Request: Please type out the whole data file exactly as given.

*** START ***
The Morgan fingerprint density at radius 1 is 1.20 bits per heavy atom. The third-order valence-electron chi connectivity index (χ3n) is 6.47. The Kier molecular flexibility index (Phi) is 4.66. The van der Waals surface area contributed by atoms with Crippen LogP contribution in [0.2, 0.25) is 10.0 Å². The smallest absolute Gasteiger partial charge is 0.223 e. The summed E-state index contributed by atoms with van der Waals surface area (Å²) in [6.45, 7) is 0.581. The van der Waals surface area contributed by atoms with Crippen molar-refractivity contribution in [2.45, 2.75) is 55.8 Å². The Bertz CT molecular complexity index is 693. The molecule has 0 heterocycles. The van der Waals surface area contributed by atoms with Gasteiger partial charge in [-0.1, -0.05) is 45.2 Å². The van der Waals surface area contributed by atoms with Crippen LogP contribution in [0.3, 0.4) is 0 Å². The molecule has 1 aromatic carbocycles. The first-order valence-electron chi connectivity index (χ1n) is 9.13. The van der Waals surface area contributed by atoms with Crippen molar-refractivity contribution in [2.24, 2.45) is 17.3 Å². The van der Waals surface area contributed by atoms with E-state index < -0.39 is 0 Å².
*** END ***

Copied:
The Morgan fingerprint density at radius 1 is 1.20 bits per heavy atom. The third-order valence-electron chi connectivity index (χ3n) is 6.47. The Kier molecular flexibility index (Phi) is 4.66. The van der Waals surface area contributed by atoms with Crippen LogP contribution in [0.2, 0.25) is 10.0 Å². The smallest absolute Gasteiger partial charge is 0.223 e. The summed E-state index contributed by atoms with van der Waals surface area (Å²) in [6.45, 7) is 0.581. The van der Waals surface area contributed by atoms with Crippen molar-refractivity contribution in [2.45, 2.75) is 55.8 Å². The Bertz CT molecular complexity index is 693. The molecule has 0 heterocycles. The van der Waals surface area contributed by atoms with Gasteiger partial charge in [-0.1, -0.05) is 45.2 Å². The van der Waals surface area contributed by atoms with Crippen LogP contribution in [0.3, 0.4) is 0 Å². The molecule has 1 aromatic carbocycles. The first-order valence-electron chi connectivity index (χ1n) is 9.13. The van der Waals surface area contributed by atoms with Crippen molar-refractivity contribution in [2.24, 2.45) is 17.3 Å². The van der Waals surface area contributed by atoms with E-state index < -0.39 is 0 Å².